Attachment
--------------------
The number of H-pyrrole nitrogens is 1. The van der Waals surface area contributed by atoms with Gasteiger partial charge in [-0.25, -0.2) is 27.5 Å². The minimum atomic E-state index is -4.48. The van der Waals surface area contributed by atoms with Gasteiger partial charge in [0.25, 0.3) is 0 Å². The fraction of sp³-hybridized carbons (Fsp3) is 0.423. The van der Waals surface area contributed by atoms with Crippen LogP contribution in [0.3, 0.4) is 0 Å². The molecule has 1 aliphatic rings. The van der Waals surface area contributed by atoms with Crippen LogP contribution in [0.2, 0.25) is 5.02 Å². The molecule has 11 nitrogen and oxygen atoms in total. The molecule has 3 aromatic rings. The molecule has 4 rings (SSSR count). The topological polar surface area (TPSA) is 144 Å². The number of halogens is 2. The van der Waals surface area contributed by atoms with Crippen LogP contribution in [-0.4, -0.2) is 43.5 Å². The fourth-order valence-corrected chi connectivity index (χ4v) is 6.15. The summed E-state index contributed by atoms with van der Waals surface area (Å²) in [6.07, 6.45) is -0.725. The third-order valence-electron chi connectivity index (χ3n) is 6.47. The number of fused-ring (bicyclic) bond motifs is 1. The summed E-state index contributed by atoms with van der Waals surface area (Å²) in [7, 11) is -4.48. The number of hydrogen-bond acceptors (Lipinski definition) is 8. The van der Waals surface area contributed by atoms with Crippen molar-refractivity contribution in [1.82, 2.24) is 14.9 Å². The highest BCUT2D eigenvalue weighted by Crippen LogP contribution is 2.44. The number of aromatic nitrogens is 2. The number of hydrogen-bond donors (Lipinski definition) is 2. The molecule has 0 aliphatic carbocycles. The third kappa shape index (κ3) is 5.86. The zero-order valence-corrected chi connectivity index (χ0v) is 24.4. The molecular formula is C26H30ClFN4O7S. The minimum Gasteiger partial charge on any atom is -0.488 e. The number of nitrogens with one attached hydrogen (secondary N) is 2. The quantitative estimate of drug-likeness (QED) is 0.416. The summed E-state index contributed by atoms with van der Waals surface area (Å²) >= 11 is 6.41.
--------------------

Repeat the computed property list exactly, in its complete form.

The number of H-pyrrole nitrogens is 1. The van der Waals surface area contributed by atoms with Gasteiger partial charge in [-0.25, -0.2) is 27.5 Å². The minimum atomic E-state index is -4.48. The van der Waals surface area contributed by atoms with Gasteiger partial charge in [0.25, 0.3) is 0 Å². The fraction of sp³-hybridized carbons (Fsp3) is 0.423. The van der Waals surface area contributed by atoms with Crippen LogP contribution in [0.3, 0.4) is 0 Å². The molecule has 1 aliphatic rings. The van der Waals surface area contributed by atoms with Crippen LogP contribution in [0.2, 0.25) is 5.02 Å². The molecule has 11 nitrogen and oxygen atoms in total. The molecule has 3 aromatic rings. The molecule has 4 rings (SSSR count). The topological polar surface area (TPSA) is 144 Å². The number of halogens is 2. The van der Waals surface area contributed by atoms with Crippen LogP contribution in [-0.4, -0.2) is 43.5 Å². The fourth-order valence-corrected chi connectivity index (χ4v) is 6.15. The summed E-state index contributed by atoms with van der Waals surface area (Å²) in [6.07, 6.45) is -0.725. The third-order valence-electron chi connectivity index (χ3n) is 6.47. The number of fused-ring (bicyclic) bond motifs is 1. The summed E-state index contributed by atoms with van der Waals surface area (Å²) in [7, 11) is -4.48. The number of hydrogen-bond acceptors (Lipinski definition) is 8. The van der Waals surface area contributed by atoms with Crippen molar-refractivity contribution in [1.82, 2.24) is 14.9 Å². The highest BCUT2D eigenvalue weighted by Crippen LogP contribution is 2.44. The number of aromatic nitrogens is 2. The number of hydrogen-bond donors (Lipinski definition) is 2. The molecule has 0 aliphatic carbocycles. The third kappa shape index (κ3) is 5.86. The zero-order valence-corrected chi connectivity index (χ0v) is 24.4. The molecular formula is C26H30ClFN4O7S. The minimum Gasteiger partial charge on any atom is -0.488 e. The number of nitrogens with one attached hydrogen (secondary N) is 2. The quantitative estimate of drug-likeness (QED) is 0.416. The summed E-state index contributed by atoms with van der Waals surface area (Å²) >= 11 is 6.41.